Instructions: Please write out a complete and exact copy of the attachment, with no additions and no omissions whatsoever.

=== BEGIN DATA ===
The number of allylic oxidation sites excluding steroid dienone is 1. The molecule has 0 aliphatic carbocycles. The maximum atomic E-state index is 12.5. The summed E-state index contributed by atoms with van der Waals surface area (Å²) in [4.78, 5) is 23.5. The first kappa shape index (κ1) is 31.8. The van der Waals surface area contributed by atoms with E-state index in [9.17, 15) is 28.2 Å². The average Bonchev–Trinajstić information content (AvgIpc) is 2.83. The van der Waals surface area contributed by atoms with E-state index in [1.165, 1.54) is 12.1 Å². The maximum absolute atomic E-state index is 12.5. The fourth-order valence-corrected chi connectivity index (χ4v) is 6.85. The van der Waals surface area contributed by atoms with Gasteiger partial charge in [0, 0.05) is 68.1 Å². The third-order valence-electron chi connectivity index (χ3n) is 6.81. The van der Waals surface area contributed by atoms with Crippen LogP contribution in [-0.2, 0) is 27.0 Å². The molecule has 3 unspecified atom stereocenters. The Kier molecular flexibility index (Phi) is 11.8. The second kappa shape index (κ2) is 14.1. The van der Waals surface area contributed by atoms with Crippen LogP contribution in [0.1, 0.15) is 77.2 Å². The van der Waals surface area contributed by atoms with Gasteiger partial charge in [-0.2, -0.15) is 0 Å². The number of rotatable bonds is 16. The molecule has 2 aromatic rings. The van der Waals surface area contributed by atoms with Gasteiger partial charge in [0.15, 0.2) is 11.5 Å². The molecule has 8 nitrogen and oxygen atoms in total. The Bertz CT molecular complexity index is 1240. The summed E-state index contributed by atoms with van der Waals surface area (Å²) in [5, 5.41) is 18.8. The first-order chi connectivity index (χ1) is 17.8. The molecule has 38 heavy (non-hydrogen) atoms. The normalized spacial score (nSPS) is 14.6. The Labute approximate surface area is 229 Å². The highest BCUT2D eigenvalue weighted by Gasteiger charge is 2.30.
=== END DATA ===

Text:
The number of allylic oxidation sites excluding steroid dienone is 1. The molecule has 0 aliphatic carbocycles. The maximum atomic E-state index is 12.5. The summed E-state index contributed by atoms with van der Waals surface area (Å²) in [4.78, 5) is 23.5. The first kappa shape index (κ1) is 31.8. The van der Waals surface area contributed by atoms with E-state index in [9.17, 15) is 28.2 Å². The average Bonchev–Trinajstić information content (AvgIpc) is 2.83. The van der Waals surface area contributed by atoms with E-state index in [1.165, 1.54) is 12.1 Å². The maximum absolute atomic E-state index is 12.5. The fourth-order valence-corrected chi connectivity index (χ4v) is 6.85. The van der Waals surface area contributed by atoms with Gasteiger partial charge in [0, 0.05) is 68.1 Å². The third-order valence-electron chi connectivity index (χ3n) is 6.81. The van der Waals surface area contributed by atoms with Crippen LogP contribution in [-0.2, 0) is 27.0 Å². The molecule has 3 unspecified atom stereocenters. The Kier molecular flexibility index (Phi) is 11.8. The second kappa shape index (κ2) is 14.1. The van der Waals surface area contributed by atoms with Crippen LogP contribution in [0.1, 0.15) is 77.2 Å². The van der Waals surface area contributed by atoms with Gasteiger partial charge in [-0.2, -0.15) is 0 Å². The number of rotatable bonds is 16. The molecule has 2 aromatic rings. The van der Waals surface area contributed by atoms with Gasteiger partial charge in [0.15, 0.2) is 11.5 Å². The molecule has 8 nitrogen and oxygen atoms in total. The Bertz CT molecular complexity index is 1240. The summed E-state index contributed by atoms with van der Waals surface area (Å²) in [5, 5.41) is 18.8. The first-order chi connectivity index (χ1) is 17.8. The molecule has 38 heavy (non-hydrogen) atoms. The normalized spacial score (nSPS) is 14.6. The Labute approximate surface area is 229 Å². The highest BCUT2D eigenvalue weighted by Gasteiger charge is 2.30.